BugHunter Blog: What’s All This Marketing Stuff, Anyhow?

August 24, 2017 | 11:00
What’s All This Marketing Stuff, Anyhow? Image credit: BugHunter
What’s All This Marketing Stuff, Anyhow? Image credit: BugHunter
The following blog, written by Stuart Cording, Technical Marketing Manager at iSYSTEM AG, first appeared on the TREW Marketing blog.

Gaining the trust of an engineering audience is no easy task. They easily smell the difference between material generated by marketing compared to that produced by your tech team. But if you’ve spent hours and dollars carefully honing your brand and image, it is difficult to let that go just to appease a technical audience.

To win over a technical audience, you need to gain their trust, and the people they trust most are other engineers. Companies like National Semiconductor had Bob Pease [1] with his articles titled “What’s All This [insert topic here], Anyhow?”. Gene Frantz [2], inextricably linked with the Texas Instruments’ Speak’n’Spell and their DSPs, would attract a crowd at every industry event. And Linear Technology sends Mike Engelhardt [3], the LTSpice Guru, on world tours that put most rock bands to shame.

Of course, not everyone has an industry-respected specialist on the team. So, how can you bridge the gap? One way is to invent a new persona that personifies the representative you’d like to have. For example, Atmel (now Microchip) had AVR Man [4] to promote their 8-bit microcontrollers. A persona offers several advantages for your marketing team:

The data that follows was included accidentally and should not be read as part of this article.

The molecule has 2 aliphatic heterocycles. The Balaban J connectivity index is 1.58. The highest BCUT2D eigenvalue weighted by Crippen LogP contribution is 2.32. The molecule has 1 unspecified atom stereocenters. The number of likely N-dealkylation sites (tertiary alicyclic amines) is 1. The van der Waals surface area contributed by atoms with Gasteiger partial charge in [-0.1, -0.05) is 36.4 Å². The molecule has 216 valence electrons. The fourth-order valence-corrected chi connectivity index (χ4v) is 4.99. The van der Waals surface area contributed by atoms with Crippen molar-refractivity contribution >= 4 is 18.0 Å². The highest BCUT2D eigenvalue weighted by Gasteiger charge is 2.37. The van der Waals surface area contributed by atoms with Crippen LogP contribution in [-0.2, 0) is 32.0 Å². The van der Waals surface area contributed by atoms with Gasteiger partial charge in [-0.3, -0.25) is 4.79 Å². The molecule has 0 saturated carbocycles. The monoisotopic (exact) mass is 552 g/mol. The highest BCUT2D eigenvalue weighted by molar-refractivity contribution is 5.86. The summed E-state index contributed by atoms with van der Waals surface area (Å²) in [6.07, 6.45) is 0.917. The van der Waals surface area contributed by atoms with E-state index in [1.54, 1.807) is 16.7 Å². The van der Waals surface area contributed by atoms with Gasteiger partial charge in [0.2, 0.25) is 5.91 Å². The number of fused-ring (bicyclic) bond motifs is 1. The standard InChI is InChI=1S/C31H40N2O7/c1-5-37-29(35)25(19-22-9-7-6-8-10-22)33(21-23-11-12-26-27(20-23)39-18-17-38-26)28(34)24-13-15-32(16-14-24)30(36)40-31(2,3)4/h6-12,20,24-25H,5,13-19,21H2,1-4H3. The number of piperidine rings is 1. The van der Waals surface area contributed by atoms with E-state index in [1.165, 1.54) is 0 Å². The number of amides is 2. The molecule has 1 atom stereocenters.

• Many individuals can contribute to the output
  • The persona can operate more freely, outside of your normal branding constraints
  • Staff come, staff go, but your persona can continue to contribute
 
Here at iSYSTEM, like at many technology firms, it is important that the technical data is precise, correct and accurate. Building upon a history of “Enabling Safer Embedded Systems” there is no room for light-hearted exchanges that could be misconstrued – one of the disadvantages of text-based digital communication. But based upon years of work at the coal-face with development engineers and interactions at exhibitions, it was clear that a more light-hearted communication channel could be beneficial to win over the techies. With software developers continuously at battle to reduce the number of bugs in their code, a ‘BugHunter’, a pith-helmet-wearing hunter, seemed to offer the right mix of relevance, kindred spirit and fun.

With around a year of experience, BugHunter has proven to be a valuable asset to the marketing mix. The BugHunter Blog provides long-form posts showing how technical challenges can be tackled. And, just to prove the value, I even dressed up as The BugHunter for the Embedded World 2017 show in Nürnberg, Germany. The resonance was overwhelming and we even managed to stop and converse with visitors who freely admitted that, had BugHunter not been there, they would have readily walked right past our stand.

Getting the marketing right, so that every member of your customer’s decision-making process finds material that picks them up and brings them closer to deciding for your solution, is a difficult task. A persona, when well implemented, can deliver the differentiated marketing messaging required to convince decision makers that do not respond the corset-bound corporate branding. And, by being independent of any one person, the persona can grow, develop and adapt to meet your changing needs, when and if required.

[1] Bob Pease – National Semiconductor: https://www.ti.com/ww/en/bobpease/assets/www-national-com_rap.pdf
[2] Gene Frantz – Texas Instruments: http://www.edn.com/electronics-blogs/design-cycle/4399106/Gene-Frantz--TI-Principal-Fellow-and-DSP-visionary--to-retire-in-February
[3] Mike Engelhardt – Linear & LTSpice: http://www.linear.com/designtools/authors.php?author=Mike%20Engelhardt
[4] Atmel - AVR Man: https://twitter.com/theavrman?lang=en
[5] BugHunter Blog : isy.si/bughunter
 
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